4 + 1 Undergraduate – Public Health Program
What is the 4 + 1 Undergraduate Public Health Program?
Through this Program fourth-year undergraduate students will have the opportunity to begin doing public health graduate course work, research, and internships while completing their undergraduate course work and the requirements of their particular majors.
Although they can begin accumulating graduate public health credits as undergraduates, they will not be formally admitted to begin matriculation as graduate MPH students until after they have received their undergraduate degree and have applied and been formally accepted by the MPH Degree Program. Students must fulfill all of the regular requirements for each of the separate degrees, i.e., for their particular undergraduate degree and for the MPH degree; no graduate public health courses can be double counted for both degrees.
The Program, with its particular focus on the social determinants of health, health equity, and population health, showcases the unique contributions the University hopes to make in educating leaders in public health, global health, and health policy. It provides the opportunity for students each year to undertake research and field work in public health as undergraduates, and then to continue their work over a number of years and in greater depth as MPH students.
How Do Students Apply to and Matriculate in the Program?
The MPH Program will accept applications from third-year students from any major enrolled full-time at the University of Virginia. Applicants from schools other than the College of Arts & Sciences may apply, provided they have a letter of support from their deans. Students will apply during the summer between their third and fourth years, and will be notified of a decision before the start of their fourth year.
During their fourth year of undergraduate study, students must apply through the regular application process in order to be accepted into the graduate-level MPH degree program.
If students are officially accepted by the MPH program, they will be able to count the PHS courses they completed during their fourth year toward the graduate degree, as long the credits were taken above the 120 needed for their undergraduate degree. Students cannot double count any credits toward both degrees. All of the requirements for their BA/BS degree and for the MPH degree must be separately fulfilled. Students who wish to complete both degrees in five years will need to have space in their schedule to take at least three PHS courses during their fourth year.
What is Public Health in the 21st Century?
As threats of infectious diseases and bioterrorism grow and the nation confronts chronic health problems such as obesity and substance abuse, there is a critical need both in the public and private sectors for leaders who understand the scientific as well as the ethical, social, and legal issues involved. Public health professionals are expected not only to work in partnerships with communities, stakeholder groups, and citizens — who have widely varying values — but also to confront complex behavioral and social factors related to health in the community. Examples include the analysis of life expectancy decrease due to obesity, the number of professionals needed to care for patients with diabetes resulting from obesity, data relating to epidemics and their prevention, as well as appropriate structures and protections to collect and use genetic information, the power of public health professionals to use coercive measures to protect the nation’s security, or the appropriateness of government campaigns to encourage citizens to stop smoking or lose weight.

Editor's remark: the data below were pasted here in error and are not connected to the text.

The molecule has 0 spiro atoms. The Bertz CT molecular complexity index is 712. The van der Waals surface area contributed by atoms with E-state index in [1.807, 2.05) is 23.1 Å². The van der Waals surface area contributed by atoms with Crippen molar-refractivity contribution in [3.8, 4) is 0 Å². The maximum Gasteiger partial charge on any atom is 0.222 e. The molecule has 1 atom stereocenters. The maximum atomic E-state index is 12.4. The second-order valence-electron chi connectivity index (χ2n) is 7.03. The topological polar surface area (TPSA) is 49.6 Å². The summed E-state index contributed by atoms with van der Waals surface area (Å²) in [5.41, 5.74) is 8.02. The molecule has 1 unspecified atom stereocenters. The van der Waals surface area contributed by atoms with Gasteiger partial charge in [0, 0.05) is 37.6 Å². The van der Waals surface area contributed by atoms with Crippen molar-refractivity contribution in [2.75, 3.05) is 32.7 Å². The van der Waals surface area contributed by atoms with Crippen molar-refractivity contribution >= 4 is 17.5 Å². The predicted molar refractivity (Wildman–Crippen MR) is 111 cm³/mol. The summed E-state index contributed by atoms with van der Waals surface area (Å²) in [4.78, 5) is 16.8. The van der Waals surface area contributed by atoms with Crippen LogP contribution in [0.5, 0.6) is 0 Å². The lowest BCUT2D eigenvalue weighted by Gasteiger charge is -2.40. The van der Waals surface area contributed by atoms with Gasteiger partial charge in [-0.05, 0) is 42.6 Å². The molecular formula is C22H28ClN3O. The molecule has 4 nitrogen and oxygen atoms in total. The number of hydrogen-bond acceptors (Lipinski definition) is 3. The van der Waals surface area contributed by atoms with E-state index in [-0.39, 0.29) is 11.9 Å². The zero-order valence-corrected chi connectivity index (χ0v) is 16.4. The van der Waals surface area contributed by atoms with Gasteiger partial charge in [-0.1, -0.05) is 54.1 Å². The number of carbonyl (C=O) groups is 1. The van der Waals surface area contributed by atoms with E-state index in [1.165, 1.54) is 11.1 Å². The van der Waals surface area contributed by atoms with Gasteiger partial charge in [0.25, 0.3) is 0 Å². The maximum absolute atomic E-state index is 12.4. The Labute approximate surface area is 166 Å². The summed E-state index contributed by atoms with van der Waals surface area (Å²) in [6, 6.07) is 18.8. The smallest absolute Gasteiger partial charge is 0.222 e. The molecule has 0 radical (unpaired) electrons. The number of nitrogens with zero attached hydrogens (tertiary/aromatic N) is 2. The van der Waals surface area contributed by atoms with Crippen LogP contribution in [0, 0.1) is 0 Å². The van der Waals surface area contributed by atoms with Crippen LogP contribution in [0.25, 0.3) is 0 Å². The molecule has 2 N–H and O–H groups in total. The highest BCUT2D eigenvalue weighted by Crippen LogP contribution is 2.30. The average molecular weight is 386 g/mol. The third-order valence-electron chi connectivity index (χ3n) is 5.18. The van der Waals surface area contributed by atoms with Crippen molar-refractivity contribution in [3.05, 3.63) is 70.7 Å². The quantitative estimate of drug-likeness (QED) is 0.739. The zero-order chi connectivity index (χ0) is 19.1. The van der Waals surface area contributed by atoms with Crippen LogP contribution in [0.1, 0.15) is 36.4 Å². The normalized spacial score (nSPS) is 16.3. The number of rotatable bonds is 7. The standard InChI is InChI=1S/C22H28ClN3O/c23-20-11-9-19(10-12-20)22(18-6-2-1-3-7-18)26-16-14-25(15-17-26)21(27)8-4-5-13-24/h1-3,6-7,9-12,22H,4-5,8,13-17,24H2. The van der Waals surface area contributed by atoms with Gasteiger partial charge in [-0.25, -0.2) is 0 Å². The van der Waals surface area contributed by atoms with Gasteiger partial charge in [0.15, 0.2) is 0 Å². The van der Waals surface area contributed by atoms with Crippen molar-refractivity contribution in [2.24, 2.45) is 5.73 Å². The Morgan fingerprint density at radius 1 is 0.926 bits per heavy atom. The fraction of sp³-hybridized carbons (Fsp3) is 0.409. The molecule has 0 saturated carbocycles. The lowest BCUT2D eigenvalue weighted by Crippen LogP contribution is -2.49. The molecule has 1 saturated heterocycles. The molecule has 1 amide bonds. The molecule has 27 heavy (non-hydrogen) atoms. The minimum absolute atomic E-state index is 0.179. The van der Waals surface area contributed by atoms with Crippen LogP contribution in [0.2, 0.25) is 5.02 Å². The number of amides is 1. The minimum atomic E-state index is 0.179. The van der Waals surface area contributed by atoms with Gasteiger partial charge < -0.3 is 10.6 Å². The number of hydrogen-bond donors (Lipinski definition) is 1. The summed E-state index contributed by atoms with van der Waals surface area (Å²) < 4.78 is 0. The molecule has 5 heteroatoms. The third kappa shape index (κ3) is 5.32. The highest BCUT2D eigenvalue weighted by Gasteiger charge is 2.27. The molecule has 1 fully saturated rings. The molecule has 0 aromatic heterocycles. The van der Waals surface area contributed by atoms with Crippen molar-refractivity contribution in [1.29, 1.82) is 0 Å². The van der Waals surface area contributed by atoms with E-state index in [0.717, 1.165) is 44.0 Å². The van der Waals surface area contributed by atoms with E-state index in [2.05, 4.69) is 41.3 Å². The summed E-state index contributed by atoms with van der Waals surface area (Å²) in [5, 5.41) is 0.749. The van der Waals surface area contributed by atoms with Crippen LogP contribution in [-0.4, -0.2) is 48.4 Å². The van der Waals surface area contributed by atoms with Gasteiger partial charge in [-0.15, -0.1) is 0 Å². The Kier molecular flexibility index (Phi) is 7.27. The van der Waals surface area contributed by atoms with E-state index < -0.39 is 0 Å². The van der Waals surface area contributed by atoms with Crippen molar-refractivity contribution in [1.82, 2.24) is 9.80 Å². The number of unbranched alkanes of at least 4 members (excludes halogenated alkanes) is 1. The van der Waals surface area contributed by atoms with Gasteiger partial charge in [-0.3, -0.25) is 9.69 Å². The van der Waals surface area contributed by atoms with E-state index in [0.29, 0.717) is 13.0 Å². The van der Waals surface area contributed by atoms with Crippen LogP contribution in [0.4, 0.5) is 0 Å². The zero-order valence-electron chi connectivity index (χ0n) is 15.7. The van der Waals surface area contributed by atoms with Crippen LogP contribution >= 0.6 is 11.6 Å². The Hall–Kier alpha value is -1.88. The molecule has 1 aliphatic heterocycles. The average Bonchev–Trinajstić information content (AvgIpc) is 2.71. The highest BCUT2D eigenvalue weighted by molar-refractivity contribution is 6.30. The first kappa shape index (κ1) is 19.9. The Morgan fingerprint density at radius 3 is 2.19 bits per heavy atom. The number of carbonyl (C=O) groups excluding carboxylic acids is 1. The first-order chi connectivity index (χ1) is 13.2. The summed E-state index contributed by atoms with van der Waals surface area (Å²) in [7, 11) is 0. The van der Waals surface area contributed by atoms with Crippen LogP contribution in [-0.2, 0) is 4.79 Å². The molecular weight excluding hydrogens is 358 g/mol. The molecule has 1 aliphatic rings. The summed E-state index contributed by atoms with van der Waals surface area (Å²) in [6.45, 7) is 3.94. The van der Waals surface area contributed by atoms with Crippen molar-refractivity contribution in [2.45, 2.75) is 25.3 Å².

When did the Program Begin?
The Department of Public Health Sciences began the new undergraduate program by inviting applications from third-year students in June 2007.
The Department of Public Health Sciences was awarded a grant from the Association of Teachers of Preventive Medicine (ATPM) and the Centers for Disease Control and Prevention (CDC) in 2006 to develop a model undergraduate course in public health.
Rising fourth-year undergraduate students will submit their application to the 4+1 undergraduate by June 1, after receiving grades for the spring semester. They will be given a decision by August 1, just before they begin their fourth year.
To apply, students must submit an application to:
Tracey Critzer Brookman, M.Ed.
Director of Enrollment
Department of Public Health Sciences
PO Box 800717
Charlottesville, VA 22908-0717
Applications should include
- a statement of interest
- a complete transcript with all grades, including the grades from the spring semester
- a resume, including a detailed description of any relevant experience
- two faculty letters of recommendation mailed directly to Tracey Critzer Brookman at the address above, or e-mailed to email@example.com
- Students applying from outside the College of Arts & Sciences must also include a letter of support from their Dean.